Alcedo Volcano - John Seach

john

Isabela Island, Galapagos Islands,
Ecuador

0.43 S, 91.12 W
summit elevation 1130 m
shield volcano

Alcedo volcano is located in central Isabela Island, Galapagos Islands. It is the only volcano in the Galapagos which has erupted rhyolite and basalt lava.

Alcedo volcano contains an active, transient hydrothermal system. The volcano contains a 7 km wide caldera with fumaroles. Most of the fumaroles are
aligned along an 1.2 km zone along the southeast caldera wall. Hydrothermal activity at the volcano is moving east, which is indicated by the larger fumaroles, young explosion craters, and dead vegetation.

Alcedo's caldera has partially filled and collapsed cyclically, creating benches on the northwestern and eastern caldera walls.

Volcano Alcedo supports a population of four thousand tortoises. Flightless Cormorants can sometimes be seen on Punta Garcia.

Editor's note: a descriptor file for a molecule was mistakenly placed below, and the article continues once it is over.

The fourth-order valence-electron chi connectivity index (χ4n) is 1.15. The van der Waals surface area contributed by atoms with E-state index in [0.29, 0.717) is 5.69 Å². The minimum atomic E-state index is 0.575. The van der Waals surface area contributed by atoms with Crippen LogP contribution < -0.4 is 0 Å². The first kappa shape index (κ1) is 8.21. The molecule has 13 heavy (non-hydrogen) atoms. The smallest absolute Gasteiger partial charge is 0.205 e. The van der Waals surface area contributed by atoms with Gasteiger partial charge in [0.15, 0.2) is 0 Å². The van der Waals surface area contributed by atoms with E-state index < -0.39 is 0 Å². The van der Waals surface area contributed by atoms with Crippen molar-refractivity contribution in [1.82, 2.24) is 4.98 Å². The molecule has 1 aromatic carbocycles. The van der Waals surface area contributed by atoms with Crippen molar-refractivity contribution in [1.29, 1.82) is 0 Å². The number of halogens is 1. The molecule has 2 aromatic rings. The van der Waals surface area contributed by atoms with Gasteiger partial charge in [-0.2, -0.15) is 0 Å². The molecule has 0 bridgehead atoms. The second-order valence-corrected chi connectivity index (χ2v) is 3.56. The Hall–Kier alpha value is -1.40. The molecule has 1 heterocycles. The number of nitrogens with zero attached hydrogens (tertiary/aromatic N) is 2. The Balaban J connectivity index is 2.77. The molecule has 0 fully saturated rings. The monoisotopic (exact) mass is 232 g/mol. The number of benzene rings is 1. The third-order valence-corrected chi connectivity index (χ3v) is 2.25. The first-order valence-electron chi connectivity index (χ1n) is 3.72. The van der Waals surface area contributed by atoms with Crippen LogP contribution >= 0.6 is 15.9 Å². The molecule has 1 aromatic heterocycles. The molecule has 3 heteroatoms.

Alcedo Geyser
This is the easternmost large fumarole, which is found in a 5 m diameter hole at the southern edge of an explosion crater approximately 75 m in diameter. The vent previously erupted water, but now only emits gas. West of Alcedo geyser crater is a relatively flat area covered with recently killed trees and shrubs.

1995 Activity
On 7th February 1995 there was a muffled explosion and earthquake experienced by scientists on the volcano. The subterranean event occurred in Alcedo's hydrothermal system, and was similar to activity in 1970.

1993 Eruption
An eruption in 1993 was not witnessed and created two new craters.

1970 Activity
In 1970, rumbles lasting 2-3 seconds, followed by muffled booms, were heard near an active geyser. The sounds were attributed to shallow steam explosions, which triggered small earthquakes.

1953 7 Eruption
An eruption occurred at Alcedo volcano, sometime between 1946 and 1960, based on aerial photos. A lava flow low was visible on the southeast flank of the volcano.

Alcedo Volcano Eruptions

1993, 1953 ± 7 years

Eruptions at the volcano originate from circumferential fissures near the caldera, and radial fissures on distal flanks.